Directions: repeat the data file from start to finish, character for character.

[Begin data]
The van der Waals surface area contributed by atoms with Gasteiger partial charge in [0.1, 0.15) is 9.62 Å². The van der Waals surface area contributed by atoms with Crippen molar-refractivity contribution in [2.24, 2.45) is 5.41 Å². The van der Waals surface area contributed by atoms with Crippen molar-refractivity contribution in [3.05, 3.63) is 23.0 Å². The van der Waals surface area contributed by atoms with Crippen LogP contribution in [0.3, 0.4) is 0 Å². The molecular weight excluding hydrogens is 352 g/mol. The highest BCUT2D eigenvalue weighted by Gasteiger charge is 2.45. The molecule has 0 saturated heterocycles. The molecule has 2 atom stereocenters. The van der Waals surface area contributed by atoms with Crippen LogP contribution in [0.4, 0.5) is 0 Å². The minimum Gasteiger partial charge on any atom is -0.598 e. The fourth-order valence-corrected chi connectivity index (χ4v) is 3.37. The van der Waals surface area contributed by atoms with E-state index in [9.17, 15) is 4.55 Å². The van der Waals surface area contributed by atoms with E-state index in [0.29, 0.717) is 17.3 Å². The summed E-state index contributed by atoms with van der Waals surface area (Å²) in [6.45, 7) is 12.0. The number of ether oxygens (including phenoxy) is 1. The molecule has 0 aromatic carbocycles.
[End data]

The van der Waals surface area contributed by atoms with Gasteiger partial charge in [0.1, 0.15) is 9.62 Å². The van der Waals surface area contributed by atoms with Crippen molar-refractivity contribution in [2.24, 2.45) is 5.41 Å². The van der Waals surface area contributed by atoms with Crippen molar-refractivity contribution in [3.05, 3.63) is 23.0 Å². The van der Waals surface area contributed by atoms with Crippen LogP contribution in [0.3, 0.4) is 0 Å². The molecular weight excluding hydrogens is 352 g/mol. The highest BCUT2D eigenvalue weighted by Gasteiger charge is 2.45. The molecule has 0 saturated heterocycles. The molecule has 2 atom stereocenters. The van der Waals surface area contributed by atoms with Crippen LogP contribution in [0.4, 0.5) is 0 Å². The minimum Gasteiger partial charge on any atom is -0.598 e. The fourth-order valence-corrected chi connectivity index (χ4v) is 3.37. The van der Waals surface area contributed by atoms with E-state index in [9.17, 15) is 4.55 Å². The van der Waals surface area contributed by atoms with E-state index in [0.29, 0.717) is 17.3 Å². The summed E-state index contributed by atoms with van der Waals surface area (Å²) in [6.45, 7) is 12.0. The number of ether oxygens (including phenoxy) is 1. The molecule has 0 aromatic carbocycles.